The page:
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MRSA infection can spread between humans and pets, study says

June 24, 2009 |  3:42 pm

MRSA Transmissions of a type of staph infection called methicillin-resistant Staphylococcus aureus, or MRSA,  between pets and their owners are on the rise, according to a new study. 

Doctors at the University of South Florida's College of Medicine, writing in the Lancet Infectious Diseases journal, say the infection can be spread from animal to human or human to animal. Our colleague Shari Roan explains on The Times' health blog, Booster Shots:

MRSA is an infection that has become more troublesome in recent years. It spreads easily through skin wounds and can be difficult to treat. Household pets are now considered a reservoir for MRSA, and skin infections in dogs and cats can be spread to humans through bites, said the author of the study, Dr. Richard Oehler of the University of South Florida College of Medicine.

Severe infections (MRSA as well as other germs) from cat and dog bites occur in about 20% of all bite injuries. These infections are thought to be caused by the bacteria carried by the pet as well as germs on human skin. Dog and cat bites cause about 1% of all emergency room visits each year. Bites to the hands, forearms, neck and head have the most potential for serious infection.

Mark Enright, a British expert on MRSA, was quick to point out that MRSA infections resulting from animal bites may not indicate that the animal had passed the infection to the human.  "MRSA might be on a person's skin and, as they get bitten, it goes inside," Enright explained in a BBC interview.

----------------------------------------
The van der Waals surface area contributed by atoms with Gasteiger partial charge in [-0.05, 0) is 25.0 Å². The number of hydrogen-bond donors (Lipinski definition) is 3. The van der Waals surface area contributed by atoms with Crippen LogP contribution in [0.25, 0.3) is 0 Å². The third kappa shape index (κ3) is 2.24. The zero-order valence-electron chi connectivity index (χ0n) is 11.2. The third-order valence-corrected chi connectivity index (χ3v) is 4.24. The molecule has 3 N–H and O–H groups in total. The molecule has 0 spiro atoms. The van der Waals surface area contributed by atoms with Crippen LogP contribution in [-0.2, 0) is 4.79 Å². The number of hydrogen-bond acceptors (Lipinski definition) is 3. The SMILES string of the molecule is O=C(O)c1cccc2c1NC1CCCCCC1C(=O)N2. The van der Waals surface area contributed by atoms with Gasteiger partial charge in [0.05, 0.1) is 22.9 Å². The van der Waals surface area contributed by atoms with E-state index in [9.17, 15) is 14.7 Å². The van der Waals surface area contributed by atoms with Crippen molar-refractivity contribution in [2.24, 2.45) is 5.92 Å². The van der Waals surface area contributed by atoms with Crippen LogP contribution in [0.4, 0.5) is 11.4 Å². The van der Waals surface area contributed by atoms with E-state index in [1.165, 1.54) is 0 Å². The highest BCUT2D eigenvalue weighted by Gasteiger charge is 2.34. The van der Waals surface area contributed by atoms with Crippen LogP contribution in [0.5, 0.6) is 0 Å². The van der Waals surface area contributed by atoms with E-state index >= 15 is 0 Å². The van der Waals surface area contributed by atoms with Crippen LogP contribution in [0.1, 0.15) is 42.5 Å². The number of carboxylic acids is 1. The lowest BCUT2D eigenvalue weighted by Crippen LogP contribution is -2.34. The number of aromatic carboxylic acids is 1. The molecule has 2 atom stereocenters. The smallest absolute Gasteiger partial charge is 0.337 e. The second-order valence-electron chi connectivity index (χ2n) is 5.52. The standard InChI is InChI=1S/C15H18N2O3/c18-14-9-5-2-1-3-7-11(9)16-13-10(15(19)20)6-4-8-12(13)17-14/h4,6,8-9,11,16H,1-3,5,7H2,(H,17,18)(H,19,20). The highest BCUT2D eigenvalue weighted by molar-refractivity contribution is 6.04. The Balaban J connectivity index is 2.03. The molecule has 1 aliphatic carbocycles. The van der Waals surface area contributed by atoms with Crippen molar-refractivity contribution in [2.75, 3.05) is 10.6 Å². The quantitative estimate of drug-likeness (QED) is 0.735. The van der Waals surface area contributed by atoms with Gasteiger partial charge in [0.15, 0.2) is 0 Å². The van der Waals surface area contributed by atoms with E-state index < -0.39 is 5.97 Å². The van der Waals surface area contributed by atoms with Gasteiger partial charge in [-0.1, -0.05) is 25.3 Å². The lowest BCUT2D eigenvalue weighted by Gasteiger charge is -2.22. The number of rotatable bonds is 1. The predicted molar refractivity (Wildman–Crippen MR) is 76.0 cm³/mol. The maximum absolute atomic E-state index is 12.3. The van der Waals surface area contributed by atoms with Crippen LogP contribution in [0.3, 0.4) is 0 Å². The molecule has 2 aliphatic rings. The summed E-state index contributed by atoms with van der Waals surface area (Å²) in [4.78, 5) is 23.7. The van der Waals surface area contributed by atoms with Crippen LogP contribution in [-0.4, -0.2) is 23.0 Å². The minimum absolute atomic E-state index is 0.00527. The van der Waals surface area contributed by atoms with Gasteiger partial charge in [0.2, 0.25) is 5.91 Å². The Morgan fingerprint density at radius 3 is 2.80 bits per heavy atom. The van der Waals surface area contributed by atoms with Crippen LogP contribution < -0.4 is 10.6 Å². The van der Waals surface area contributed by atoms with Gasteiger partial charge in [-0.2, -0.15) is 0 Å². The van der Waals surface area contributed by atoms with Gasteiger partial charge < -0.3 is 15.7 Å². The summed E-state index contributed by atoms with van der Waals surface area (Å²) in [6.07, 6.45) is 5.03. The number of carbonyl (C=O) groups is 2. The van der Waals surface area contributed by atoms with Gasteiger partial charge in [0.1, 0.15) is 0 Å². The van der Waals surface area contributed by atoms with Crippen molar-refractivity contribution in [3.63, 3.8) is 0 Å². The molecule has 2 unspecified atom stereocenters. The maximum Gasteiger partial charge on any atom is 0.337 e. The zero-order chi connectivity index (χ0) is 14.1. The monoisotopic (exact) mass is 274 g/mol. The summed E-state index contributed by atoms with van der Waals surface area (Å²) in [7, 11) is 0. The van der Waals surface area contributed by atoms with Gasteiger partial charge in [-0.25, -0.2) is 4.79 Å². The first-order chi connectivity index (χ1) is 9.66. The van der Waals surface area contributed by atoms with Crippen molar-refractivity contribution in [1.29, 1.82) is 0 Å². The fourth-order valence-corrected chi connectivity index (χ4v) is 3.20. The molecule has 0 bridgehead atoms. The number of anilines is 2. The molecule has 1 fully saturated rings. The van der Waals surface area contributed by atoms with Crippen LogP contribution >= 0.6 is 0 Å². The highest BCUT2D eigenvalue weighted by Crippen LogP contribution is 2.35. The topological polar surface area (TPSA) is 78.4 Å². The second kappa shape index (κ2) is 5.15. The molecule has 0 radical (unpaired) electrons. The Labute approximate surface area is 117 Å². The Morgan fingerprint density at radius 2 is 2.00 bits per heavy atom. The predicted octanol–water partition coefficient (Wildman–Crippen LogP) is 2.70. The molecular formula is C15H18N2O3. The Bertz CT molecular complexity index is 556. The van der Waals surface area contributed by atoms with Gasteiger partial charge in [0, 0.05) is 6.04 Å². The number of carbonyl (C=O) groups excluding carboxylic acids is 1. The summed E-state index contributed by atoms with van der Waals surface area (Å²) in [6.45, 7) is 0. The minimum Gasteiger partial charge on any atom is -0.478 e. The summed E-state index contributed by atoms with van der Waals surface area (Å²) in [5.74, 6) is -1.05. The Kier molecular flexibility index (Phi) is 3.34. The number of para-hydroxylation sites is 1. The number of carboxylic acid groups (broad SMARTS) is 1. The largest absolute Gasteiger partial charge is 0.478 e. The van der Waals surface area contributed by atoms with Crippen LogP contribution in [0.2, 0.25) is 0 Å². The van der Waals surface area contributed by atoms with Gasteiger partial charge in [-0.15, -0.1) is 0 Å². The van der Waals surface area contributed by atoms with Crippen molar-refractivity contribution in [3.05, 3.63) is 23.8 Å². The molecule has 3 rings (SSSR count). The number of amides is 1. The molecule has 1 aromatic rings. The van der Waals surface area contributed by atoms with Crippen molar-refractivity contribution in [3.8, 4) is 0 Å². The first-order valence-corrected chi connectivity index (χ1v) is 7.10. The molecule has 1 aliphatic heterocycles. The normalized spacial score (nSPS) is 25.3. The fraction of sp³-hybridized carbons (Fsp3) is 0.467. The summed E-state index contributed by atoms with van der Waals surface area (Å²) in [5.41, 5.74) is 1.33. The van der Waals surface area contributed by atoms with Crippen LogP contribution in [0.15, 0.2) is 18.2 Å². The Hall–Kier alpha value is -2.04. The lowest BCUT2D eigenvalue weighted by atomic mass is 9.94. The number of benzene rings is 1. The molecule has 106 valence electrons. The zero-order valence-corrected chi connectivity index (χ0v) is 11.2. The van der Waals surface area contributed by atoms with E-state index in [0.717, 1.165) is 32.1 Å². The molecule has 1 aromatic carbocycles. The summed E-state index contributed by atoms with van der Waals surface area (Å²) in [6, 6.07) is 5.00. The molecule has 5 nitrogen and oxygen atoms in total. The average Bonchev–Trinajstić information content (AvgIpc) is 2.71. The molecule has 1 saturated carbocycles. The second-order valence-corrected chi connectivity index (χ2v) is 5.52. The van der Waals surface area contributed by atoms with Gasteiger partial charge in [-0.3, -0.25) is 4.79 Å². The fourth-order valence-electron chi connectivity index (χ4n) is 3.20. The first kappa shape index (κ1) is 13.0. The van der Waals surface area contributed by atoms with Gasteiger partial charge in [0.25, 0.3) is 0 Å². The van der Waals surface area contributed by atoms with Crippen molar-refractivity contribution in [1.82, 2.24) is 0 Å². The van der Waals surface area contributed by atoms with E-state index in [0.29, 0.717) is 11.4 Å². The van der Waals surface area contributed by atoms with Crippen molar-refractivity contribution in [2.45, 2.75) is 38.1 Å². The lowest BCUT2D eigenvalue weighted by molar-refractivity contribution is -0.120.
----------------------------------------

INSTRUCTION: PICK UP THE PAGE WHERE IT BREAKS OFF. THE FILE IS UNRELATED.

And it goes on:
The U.S. Centers for Disease Control and Prevention appeared to agree with Enright. "Most MRSA in humans is acquired by direct contact with other humans. In most cases, MRSA in companion animals is a result of humans exposing the animals to MRSA, so pets can become colonized or infected with MRSA by contact with colonized or infected humans," according to a statement the CDC provided to the New Scientist.

Regardless of who carried the bacteria first, Oehler warns that good hygiene is of primary importance in avoiding infection. "Wash hands before and after pet contact, and be wary of dogs licking your face, any medical devices or open wounds," he told the New Scientist. "Also, be aware of your pet's health status, and keep open wounds on yourself and your pet covered when you're in contact with each other."

-- Lindsay Barnett

Photo: Gram-positive bacteria (Staphylococcus aureus). Credit: Visuals Unlimited

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